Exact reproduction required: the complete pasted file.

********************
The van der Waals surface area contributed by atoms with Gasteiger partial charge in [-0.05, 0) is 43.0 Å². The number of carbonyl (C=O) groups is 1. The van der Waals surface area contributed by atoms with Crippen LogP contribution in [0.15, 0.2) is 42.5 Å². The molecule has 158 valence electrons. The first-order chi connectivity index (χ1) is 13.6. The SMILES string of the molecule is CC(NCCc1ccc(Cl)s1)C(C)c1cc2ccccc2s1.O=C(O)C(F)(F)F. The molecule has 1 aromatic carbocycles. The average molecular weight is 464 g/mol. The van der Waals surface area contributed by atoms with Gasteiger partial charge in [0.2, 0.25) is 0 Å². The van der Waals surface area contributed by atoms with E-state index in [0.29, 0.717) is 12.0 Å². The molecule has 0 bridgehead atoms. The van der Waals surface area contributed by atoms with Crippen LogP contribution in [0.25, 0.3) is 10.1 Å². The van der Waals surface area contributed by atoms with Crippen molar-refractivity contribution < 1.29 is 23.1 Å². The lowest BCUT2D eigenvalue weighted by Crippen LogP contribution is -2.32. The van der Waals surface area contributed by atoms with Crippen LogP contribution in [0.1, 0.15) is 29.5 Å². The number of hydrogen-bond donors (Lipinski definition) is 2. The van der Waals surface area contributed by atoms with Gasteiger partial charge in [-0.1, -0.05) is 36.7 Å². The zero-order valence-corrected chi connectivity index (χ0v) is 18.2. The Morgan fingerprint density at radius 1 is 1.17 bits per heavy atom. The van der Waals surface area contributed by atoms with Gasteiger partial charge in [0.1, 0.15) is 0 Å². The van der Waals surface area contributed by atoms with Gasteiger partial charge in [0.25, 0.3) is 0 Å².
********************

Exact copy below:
The van der Waals surface area contributed by atoms with Gasteiger partial charge in [-0.05, 0) is 43.0 Å². The number of carbonyl (C=O) groups is 1. The van der Waals surface area contributed by atoms with Crippen LogP contribution in [0.15, 0.2) is 42.5 Å². The molecule has 158 valence electrons. The first-order chi connectivity index (χ1) is 13.6. The SMILES string of the molecule is CC(NCCc1ccc(Cl)s1)C(C)c1cc2ccccc2s1.O=C(O)C(F)(F)F. The molecule has 1 aromatic carbocycles. The average molecular weight is 464 g/mol. The van der Waals surface area contributed by atoms with Gasteiger partial charge in [0.2, 0.25) is 0 Å². The van der Waals surface area contributed by atoms with E-state index in [0.29, 0.717) is 12.0 Å². The molecule has 0 bridgehead atoms. The van der Waals surface area contributed by atoms with Crippen LogP contribution in [0.25, 0.3) is 10.1 Å². The van der Waals surface area contributed by atoms with Crippen molar-refractivity contribution < 1.29 is 23.1 Å². The lowest BCUT2D eigenvalue weighted by Crippen LogP contribution is -2.32. The van der Waals surface area contributed by atoms with Crippen LogP contribution in [0.1, 0.15) is 29.5 Å². The number of hydrogen-bond donors (Lipinski definition) is 2. The van der Waals surface area contributed by atoms with Gasteiger partial charge in [-0.1, -0.05) is 36.7 Å². The zero-order valence-corrected chi connectivity index (χ0v) is 18.2. The Morgan fingerprint density at radius 1 is 1.17 bits per heavy atom. The van der Waals surface area contributed by atoms with Gasteiger partial charge in [0.1, 0.15) is 0 Å². The van der Waals surface area contributed by atoms with Gasteiger partial charge in [0.25, 0.3) is 0 Å².